Wednesday, April 3, 2013

Bantam Cider: The New Barrel Aged La Grande

"In early eighteenth-century New England, the most popular alcoholic drink, in terms of volume, was locally produced cider. Throughout much of this period, cider served as a currency. It was used to pay salaries and product prices could be quoted in barrels of cider."
--Drink: A Cultural History of Alcohol by Iain Gately (p.152)

A year ago, I met Michele da Silva and Dana Masterpolo, the passionate owners of Bantam Cider, a new local cidery in Cambridge. I tasted and enjoyed their first product, the Wunderkind, and it was the Runner-Up for my 2012 Favorite Hard Cider. They have now released their second cider, La Grande, and they offered to send me a sample to try. I was eager to taste this new barrel aged cider.

La Grande is a blend of local apples, including about 40% of the Reine de Pomme, a French heirloom cider apple. The Reine de Pomme ("Queen of the Apple") is sourced from two small orchards in the Pioneer Valley of Massachusetts. This apple seems to have a murky origin in France, though it apparently has existed for at least one hundred years, and likely much longer. It is known to possess strong tannins and a bitter taste so it is not considered a good apple to eat though it can produce an excellent cider.

Cider making has a lengthy history in France, extending back over 1000 years. When the cider press was invented in the 13th century, cider production really took off. In France, they grow plenty of orchards of cider apples, many which are not good for eating, but which can produce excellent ciders. With a nod to these French roots, La Grande is Bantam's La Grande Dame, their Great Lady.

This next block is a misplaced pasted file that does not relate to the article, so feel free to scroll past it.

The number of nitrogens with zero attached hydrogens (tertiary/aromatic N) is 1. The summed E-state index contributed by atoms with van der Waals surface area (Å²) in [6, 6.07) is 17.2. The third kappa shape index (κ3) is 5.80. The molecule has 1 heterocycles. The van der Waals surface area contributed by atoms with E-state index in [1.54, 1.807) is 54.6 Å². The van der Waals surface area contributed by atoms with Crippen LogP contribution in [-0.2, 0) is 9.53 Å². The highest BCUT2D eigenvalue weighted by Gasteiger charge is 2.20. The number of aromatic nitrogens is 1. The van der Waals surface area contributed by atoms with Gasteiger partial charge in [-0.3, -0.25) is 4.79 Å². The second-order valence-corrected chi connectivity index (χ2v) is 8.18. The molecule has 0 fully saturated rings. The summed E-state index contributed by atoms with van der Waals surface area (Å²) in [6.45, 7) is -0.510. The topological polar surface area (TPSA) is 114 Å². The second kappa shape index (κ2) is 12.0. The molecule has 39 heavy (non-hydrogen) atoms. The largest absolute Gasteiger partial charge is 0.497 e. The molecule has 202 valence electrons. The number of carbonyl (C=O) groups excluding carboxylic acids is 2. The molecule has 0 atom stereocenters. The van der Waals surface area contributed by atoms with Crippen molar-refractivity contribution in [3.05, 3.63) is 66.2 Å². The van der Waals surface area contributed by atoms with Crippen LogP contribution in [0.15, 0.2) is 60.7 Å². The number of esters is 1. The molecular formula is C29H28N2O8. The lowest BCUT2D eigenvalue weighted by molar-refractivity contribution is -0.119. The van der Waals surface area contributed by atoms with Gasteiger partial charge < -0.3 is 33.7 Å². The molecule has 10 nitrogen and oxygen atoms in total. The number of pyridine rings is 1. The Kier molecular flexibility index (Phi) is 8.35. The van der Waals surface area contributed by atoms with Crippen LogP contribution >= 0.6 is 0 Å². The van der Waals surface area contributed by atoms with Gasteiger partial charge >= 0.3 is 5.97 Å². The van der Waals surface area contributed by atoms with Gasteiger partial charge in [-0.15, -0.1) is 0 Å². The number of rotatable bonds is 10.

La Grande uses both wild and cultivated yeasts and it is fermented dry. Though they add a little bit of honey to their Wunderkind, no honey is added to La Grande. The cider is then aged in 60 gallon used barrels for about four months. They use about 60% bourbon barrels and about 40% rum barrels, which have been sourced from a variety of places, from Kentucky to New York. It is also bottled unfined and unfiltered, with an alcohol content of 6.9%.

Their inspiration for La Grande seems to have been their desire to highlight some of the special apples they have discovered in Western Massachusetts, like the Reine de Pomme. They also wanted this cider to be honest and unadulterated, which is the reason it is dry, unfined and unfiltered.

La Grande is a very different cider from their Wunderkind, which has a light sweetness and a fuller body. La Grande has a golden amber color, though you will find it is a bit cloudy and there may be some sediment in the bottle as it is unfiltered. Don't let that prevent you from tasting this cider, and it shouldn't detract from its taste either. It is a dry cider, with a lean, crisp and clean apple flavor and a mild effervescence, lightly refreshing bubbles. On the finish is where the barrel aging seemed to shine forth the boldest, providing an interesting and subdued bourbon flavor.

This is a compelling cider, and I enjoyed it even more than the Wunderkind as I preferred its clean dryness. The added complexity on the finish is another benefit and La Grande receives my hearty recommendation. You will find La Grande sold in 22 ounce bottles for approximately $8.99 and they are now available in select stores in the Greater Boston area. Bantam Cider suggests pairing La Grande with cheese, pork or chocolate though I think it would work with other dishes as well, from roast chicken to burgers. During the summer, this is going to be an excellent cider to sip outside while you enjoy the sun.

Michele and Dana have produced a winner cider, and I look forward to drinking more La Grande in the coming months, as well as anticipating the next new cider they produce.

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